While traditional landscapes held little interest for Whistler, he claimed, “The sea to me, is, and always was, most fascinating!” Rendered with simplicity, his seascapes of Southend, a popular seaside destination south of London, rely on broad washes of color with sparse detail. Whistler was a master at creating a mixture of pigments that produced a tonally balanced palette. His seascapes were often organized in a three-part composition of sky, sea, and shore.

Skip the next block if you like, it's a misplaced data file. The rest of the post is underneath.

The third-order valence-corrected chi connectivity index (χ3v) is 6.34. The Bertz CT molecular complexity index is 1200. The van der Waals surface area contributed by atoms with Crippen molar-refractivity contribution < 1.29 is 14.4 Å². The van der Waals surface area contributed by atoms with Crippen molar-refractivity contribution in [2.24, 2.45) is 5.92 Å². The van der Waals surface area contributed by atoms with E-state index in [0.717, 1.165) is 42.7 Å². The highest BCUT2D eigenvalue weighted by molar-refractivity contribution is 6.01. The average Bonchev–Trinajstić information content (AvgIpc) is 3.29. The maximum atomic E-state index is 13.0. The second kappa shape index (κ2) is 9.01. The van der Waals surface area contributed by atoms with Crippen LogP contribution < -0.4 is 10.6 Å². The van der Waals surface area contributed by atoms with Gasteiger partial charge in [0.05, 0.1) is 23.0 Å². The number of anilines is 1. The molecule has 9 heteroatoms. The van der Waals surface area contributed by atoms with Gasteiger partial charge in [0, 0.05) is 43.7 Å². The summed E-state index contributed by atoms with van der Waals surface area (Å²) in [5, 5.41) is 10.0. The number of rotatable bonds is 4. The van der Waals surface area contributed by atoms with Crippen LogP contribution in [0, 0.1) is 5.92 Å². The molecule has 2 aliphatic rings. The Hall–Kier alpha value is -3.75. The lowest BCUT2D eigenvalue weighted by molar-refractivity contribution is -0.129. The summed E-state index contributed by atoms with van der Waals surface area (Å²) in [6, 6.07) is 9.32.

Whistler traveled to St. Ives in southwest England in late 1883, intent on producing works to sell at an upcoming solo gallery show in London. He had recently purchased supplies to paint en plein air, including a travel stool and a pochade box, a small case for carrying art materials. The artist reported he was “tremendously busy with lots of pictures of all kinds.” He moved easily between painting with watercolors or oils, yet his touch is lighter and his palette appears brighter in the watercolors. The watercolors from St. Ives are linked by their paper. Each contains traces of kaolin, a fine clay found in the hills of Cornwall and used in porcelain production.
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